We love a good bucket list as much as the next person, but in 2020, wellness travel is all about getting away from it all. Going off-the-beaten-track to more unusual destinations can be as rewarding as ticking off famous must-do experiences, creating an opportunity for deep transformation and emotional renewal as you explore the unexpected with limited preconceptions. Whether you’ve considered these destinations before or not, these under-visited and underrated destinations are on the fringes of the traditional tourist track, offering a variety of travel-styles from deep nature to soul-searching spirituality. Check out the underrated wellness destinations you should visit in 2020 for a more unique experience.
Why now? Often overlooked in favour of its neighbours Vietnam and Thailand, Laos is still something of a hidden gem in South East Asia and retains much of the quiet, laid-back pace of life travellers seek in these other destinations. The UNESCO World Heritage town of Luang Prabang, in particular, has much to offer spiritual seekers, with an abundance of beautiful temples and Buddhist monks. Luxury wellness retreats like Amantaka and Rosewood Luang Prabang are perfect for wellness travellers seeking a curated journey of meditation, energy healing and monk blessings in a laid-back, deeply spiritual location.
Why now? Up until 2009, Sri Lanka was wrapped up in civil war for almost three decades; but in the past ten years, tourism has been fast-growing, and with good reason. The island nation is home to some of the most incredible historical sites in Asia and the world, from the UNESCO town of Galle to the ‘cultural triangle’ sites of Sirigya, Poḷonnaruwa and Anuradhapura, as well as national parks like Yala where leopard and elephant populations thrive. The highland town of Ella has become an Instagram sensation over the past year, known for its stunning train journey and hiking routes through tea plantations and lush valleys. Need more reasons to head to Sri Lanka? The southern coast is home to excellent luxury wellness retreats like Anantara Tangalle Peace Haven Resort where guests can hit the waves on a Tropicsurf surfing retreat; Amangalla, Aman’s heritage spa hotel in Galle’s old town; and Sen Wellness Sanctuary, a boutique Ayurvedic meditation and detox retreat.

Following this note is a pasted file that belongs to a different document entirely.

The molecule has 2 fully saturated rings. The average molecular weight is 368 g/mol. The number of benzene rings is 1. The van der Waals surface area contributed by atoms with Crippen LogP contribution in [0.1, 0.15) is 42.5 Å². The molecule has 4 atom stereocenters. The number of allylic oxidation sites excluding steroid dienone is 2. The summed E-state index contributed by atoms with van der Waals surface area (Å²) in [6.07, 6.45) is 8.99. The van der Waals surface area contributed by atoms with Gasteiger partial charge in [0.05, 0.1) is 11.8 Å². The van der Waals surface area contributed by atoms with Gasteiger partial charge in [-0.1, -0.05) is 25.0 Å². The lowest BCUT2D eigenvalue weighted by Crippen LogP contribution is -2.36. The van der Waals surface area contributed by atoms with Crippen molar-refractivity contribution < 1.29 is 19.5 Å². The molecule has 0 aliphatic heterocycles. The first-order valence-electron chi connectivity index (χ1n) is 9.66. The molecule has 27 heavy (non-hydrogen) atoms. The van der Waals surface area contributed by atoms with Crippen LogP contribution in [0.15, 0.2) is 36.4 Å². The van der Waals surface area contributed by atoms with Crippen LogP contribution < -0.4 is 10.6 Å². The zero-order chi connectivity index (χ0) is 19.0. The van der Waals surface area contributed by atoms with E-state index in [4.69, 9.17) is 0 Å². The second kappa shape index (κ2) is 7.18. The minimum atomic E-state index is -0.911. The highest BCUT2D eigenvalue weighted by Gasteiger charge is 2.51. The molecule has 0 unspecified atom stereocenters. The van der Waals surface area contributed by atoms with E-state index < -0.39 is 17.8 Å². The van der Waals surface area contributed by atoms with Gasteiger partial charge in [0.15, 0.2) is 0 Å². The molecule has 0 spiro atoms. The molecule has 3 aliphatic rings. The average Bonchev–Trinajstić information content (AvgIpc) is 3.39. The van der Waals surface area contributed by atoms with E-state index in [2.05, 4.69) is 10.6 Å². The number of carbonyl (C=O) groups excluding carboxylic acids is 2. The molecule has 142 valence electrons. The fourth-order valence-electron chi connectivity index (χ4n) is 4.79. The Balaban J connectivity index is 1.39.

Why now? While we can’t overstate how much we love Bali, if you’re looking to get truly off the tourist track, this off-beat Indonesian island is still largely undisturbed, populated by a handful of resorts who take the utmost care to preserve the pristine nature that makes this island so appealing, as well as supporting the local community in job opportunities and infrastructure. Nihi Sumba, voted the world’s best hotel by Travel+Leisure, is one of the most renowned resorts on the island, and offers incredible back-to-nature experiences like jungle treks, a spa safari, and surfing at one of the world’s best surf breaks, Occy’s Left. New in 2020, the Amalyah Resort will open, offering eco-luxe escapes with wellness woven into every element of the experience. Visit this tropical haven before everyone else finds out.
Why now? Bhutan has long understood the cultural and environmental impact of tourism, which means its a tricky place to visit: minimum daily spends and organised tour groups are just some of the requirements to enter the country, and only 255,000 tourists visited last year. However, with this exclusivity comes an experience that’s a world away from any other destination. Luxury hotel brands have opened luxury lodges in the ancient kingdom, and with the latest opening in March 2020, there’s more choice than ever: Amankora, COMO Uma Bhutan, and Six Senses multi-property resort concept take visitors on a voyage through the kingdom to explore cliffside temples, historic hiking trails, forest bathing, and mountain meditation and yoga.